# Estimating the average error of a random distribution

I'm not very familiar with statistical terms, so sorry if I messed up with some namings.

If I have a data set with names and ages.

Example:

Tom 12 Jenny 14 Joe 15 Kate 14

And I have a the following choices of ages: [11, 12, 13, 14, 15, 16]

Let's say I don't know the age of each person, I have a task to calculate the average error in age difference, if I randomly assign an age to a person by choosing one of the ages above.

So let's take an example, I randomly chose an age for each person:

Tom 13 Jenny 16 Joe 11 Kate 13

So for tom I have 1 year in difference from the real age, 2 for Jenny....

So the average error in age difference from the real age would be: (1 + 2 + 4 + 1)/4 = 2

I don't know how to think about it in a more general way. What can I use to get the average error in a large dataset if I chose random ages from a list?

Extra info: The purpose of this task is that, I am creating a machine learning algorithm that predict the age of each person based on other data, and I want to compare the results with the results of a random distribution of age. To see if my prediction gives better results (less average error) than just a random pick

• Not really an answer: There's fairly neat result for RMS-difference, which will be an upper bound of the mean absolute difference (mean pairwise deviation). Or you should be able to use a triangle-inequality to get a bound. [In "nice" cases typically the mean deviation should tend to be about 80% of the RMS deviation.] Nov 18, 2017 at 16:39

Generalised version of your problem: Let $\mathcal{A} \equiv \{ a_1, ..., a_n \}$ be a multi-set of $n \in \mathbb{N}$ age values (which are non-negative real numbers, allowing for duplication), and suppose these ages are ordered as $a_1 \leqslant ... \leqslant a_n$. Consider two independent random variables $A, B \sim \text{IID U}(\mathcal{A})$ that are distributed uniformly on these ages; $A$ represents the true age of a person and $B$ represents your arbitrary prediction.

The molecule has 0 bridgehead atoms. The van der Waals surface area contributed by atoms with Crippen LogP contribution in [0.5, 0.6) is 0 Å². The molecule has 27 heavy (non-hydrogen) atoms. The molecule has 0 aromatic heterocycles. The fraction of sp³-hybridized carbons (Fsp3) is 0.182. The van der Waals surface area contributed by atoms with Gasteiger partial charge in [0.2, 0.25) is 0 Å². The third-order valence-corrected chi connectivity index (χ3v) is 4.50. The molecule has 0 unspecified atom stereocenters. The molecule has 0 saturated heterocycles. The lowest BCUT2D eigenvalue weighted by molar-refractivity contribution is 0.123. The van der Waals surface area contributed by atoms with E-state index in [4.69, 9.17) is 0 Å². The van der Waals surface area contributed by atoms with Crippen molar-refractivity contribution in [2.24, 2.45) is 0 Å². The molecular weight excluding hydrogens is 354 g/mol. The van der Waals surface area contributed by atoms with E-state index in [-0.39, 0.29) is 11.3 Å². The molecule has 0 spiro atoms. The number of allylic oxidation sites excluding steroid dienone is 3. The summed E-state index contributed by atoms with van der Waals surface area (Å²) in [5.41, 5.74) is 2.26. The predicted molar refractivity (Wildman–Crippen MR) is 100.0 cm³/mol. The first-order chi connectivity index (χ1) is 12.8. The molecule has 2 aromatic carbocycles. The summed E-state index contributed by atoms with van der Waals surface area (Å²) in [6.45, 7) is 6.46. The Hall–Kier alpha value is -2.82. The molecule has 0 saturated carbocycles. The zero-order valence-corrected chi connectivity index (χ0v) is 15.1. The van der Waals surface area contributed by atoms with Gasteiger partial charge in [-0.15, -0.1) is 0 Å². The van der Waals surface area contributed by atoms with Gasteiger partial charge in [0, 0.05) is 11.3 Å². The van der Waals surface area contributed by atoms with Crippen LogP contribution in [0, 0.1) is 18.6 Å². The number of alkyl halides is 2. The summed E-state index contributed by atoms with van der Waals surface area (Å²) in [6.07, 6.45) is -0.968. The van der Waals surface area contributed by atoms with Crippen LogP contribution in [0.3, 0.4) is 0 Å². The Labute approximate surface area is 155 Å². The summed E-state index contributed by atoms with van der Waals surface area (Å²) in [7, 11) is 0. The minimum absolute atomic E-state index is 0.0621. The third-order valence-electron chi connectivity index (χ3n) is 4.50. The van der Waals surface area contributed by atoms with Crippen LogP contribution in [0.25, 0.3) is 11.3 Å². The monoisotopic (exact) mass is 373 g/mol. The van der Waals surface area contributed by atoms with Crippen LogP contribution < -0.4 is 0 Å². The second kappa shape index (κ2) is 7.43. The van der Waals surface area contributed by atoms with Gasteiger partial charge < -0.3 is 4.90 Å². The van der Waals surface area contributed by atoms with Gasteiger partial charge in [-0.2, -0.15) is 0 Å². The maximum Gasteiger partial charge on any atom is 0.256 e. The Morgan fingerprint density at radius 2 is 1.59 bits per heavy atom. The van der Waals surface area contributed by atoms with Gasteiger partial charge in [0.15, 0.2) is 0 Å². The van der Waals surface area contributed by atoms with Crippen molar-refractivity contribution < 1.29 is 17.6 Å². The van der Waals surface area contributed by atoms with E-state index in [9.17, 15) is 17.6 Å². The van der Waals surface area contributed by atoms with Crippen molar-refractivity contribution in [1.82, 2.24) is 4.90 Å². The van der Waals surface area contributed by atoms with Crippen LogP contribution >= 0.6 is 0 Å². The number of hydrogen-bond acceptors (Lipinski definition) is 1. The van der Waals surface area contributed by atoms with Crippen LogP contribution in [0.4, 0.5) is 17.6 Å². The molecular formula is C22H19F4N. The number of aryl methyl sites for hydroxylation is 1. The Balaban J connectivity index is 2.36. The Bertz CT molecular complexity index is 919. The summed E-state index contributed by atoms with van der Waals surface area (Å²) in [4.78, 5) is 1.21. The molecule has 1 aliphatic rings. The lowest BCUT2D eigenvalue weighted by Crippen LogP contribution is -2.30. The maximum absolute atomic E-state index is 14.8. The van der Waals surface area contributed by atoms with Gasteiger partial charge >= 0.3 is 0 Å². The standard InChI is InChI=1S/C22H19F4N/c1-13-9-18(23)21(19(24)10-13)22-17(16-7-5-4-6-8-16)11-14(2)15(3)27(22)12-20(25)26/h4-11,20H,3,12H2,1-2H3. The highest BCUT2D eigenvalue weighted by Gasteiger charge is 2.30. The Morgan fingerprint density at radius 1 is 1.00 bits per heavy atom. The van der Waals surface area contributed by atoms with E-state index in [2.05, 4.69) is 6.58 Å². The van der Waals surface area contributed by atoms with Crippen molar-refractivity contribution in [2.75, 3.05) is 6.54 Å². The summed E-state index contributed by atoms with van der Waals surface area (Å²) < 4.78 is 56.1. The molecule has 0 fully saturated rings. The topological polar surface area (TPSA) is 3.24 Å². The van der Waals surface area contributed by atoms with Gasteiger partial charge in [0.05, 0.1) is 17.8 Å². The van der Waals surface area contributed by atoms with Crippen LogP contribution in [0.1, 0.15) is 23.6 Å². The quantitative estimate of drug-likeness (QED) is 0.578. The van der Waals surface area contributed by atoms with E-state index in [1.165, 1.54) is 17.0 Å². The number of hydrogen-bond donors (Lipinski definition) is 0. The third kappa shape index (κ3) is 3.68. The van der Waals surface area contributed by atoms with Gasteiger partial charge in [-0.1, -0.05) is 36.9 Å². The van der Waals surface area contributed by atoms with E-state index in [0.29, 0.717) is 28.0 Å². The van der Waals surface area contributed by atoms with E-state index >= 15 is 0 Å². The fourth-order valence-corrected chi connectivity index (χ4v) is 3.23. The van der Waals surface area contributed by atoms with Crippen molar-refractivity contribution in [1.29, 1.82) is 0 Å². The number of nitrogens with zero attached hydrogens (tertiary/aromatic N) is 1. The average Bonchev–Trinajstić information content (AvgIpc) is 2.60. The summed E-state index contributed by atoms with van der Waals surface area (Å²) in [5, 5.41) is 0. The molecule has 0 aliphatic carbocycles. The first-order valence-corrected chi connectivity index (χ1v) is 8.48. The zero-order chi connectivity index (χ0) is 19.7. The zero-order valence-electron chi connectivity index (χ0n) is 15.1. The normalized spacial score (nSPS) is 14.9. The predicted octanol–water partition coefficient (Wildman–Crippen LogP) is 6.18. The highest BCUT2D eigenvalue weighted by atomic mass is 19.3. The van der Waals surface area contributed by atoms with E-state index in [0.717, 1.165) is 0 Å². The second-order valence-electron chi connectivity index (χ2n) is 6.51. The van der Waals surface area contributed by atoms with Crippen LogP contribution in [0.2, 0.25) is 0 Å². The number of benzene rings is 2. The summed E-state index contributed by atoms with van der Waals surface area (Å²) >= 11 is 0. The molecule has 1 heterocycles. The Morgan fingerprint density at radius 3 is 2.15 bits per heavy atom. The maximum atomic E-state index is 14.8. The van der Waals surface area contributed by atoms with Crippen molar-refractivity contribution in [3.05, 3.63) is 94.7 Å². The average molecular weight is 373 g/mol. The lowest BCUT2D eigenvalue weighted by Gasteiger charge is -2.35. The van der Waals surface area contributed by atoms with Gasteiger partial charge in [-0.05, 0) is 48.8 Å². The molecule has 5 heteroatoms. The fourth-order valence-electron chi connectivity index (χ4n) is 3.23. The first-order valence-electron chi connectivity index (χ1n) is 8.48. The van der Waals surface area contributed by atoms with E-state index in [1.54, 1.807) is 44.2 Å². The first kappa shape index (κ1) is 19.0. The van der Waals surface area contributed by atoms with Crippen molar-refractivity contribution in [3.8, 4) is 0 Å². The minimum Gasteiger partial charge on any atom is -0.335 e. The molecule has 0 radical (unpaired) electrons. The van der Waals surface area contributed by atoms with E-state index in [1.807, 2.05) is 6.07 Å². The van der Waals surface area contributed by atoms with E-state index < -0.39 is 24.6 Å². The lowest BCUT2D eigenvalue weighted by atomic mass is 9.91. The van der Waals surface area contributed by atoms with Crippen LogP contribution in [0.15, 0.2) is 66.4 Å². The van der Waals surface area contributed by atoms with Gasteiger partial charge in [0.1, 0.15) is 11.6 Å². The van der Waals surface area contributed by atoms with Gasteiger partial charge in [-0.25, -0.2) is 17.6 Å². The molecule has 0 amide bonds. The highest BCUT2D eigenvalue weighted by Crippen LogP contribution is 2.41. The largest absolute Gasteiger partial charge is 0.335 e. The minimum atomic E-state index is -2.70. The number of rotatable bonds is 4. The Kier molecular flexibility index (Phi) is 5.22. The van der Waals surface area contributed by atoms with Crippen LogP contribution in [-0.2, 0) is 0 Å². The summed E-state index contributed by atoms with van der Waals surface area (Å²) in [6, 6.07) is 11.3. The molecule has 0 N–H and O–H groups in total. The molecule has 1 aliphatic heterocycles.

The prediction error of this prediction is $|A-B|$. The expected prediction error is:

$$\mathbb{E}(|A-B|) = \frac{1}{n^2} \sum_{i,j} |a_i-a_j| = \frac{2}{n^2} \sum_{i<j} (a_j - a_i).$$

This is the expected prediction error for a single guess of age for a single person, but if you take the average prediction error over a group of people, it will have the same expected value (by the linearity of expectations).

In the special case where you have ages $\mathcal{A} = \{ 11, 12, 13, 14, 15, 16 \}$ you obtain:

$$\sum_{i<j} (a_j - a_i) = \begin{pmatrix} 1+2+3+4+5 \\ +1+2+3+4 \\ +1+2+3 \\ +1+2 \\ +1 \end{pmatrix} = (5 \cdot 1 + 4 \cdot 2 + 3 \cdot 3 + 2 \cdot 4 + 5) = 35,$$

which gives an expected prediction error of $\mathbb{E}(|A-B|) = 35 / 18 = 1.9 \dot{4}$. Again, this value is the expected prediction error for a single guess for a single person, but you will get the same expected value if you look at the average prediction error for a group of people.

• This is a good answer (+1) but I would like to suggest that a more appropriate solution for the intended application would account for the relative prevalence of each value within the dataset. Technically, then, the values should not be conceived of as a "set" but either as a sequence or a multiset.
– whuber
Feb 22, 2018 at 0:43
• Good point - I have updated the question to allow $\mathcal{A}$ to be a multi-set (i.e., to allow duplication of age values). The rest of the presentation effectively treats them like an ordered vector. Thanks for the suggestion.
– Ben
Feb 22, 2018 at 0:48
• Note that the example given by the OP involves the multiset $\{12,14^2,15\}.$ Using the ages $11\ldots 16$ doesn't seem relevant (even though it was suggested by the OP).
– whuber
Feb 22, 2018 at 0:52
• That's the multi-set of true ages for the group of people, but the set $\{ 11, ..., 16 \}$ is the set of allowable ages for each individual person, which is used to make the prediction. (So he ends up making some predictions that are not in the multi-set of true ages.) The way I have framed the answer, it is for a single prediction for a single person, so I think for this purpose I am using the correct set. Does that sound right?
– Ben
Feb 22, 2018 at 1:05
• The problem is that we do not, and cannot, know the distribution of ages produced by any particular prediction algorithm. The OP appears to want to compare a particular algorithm to a default procedure in which ages will be "randomly" guessed. A naive guessing algorithm would simply guess exactly the values appearing in the dataset, independently with probabilities proportional to their frequencies. (This is a model-free, parameter-free bootstrap.) Any other algorithm would implicitly be modeling the data in some way and therefore would not really qualify as a reference for comparison.
– whuber
Feb 22, 2018 at 14:39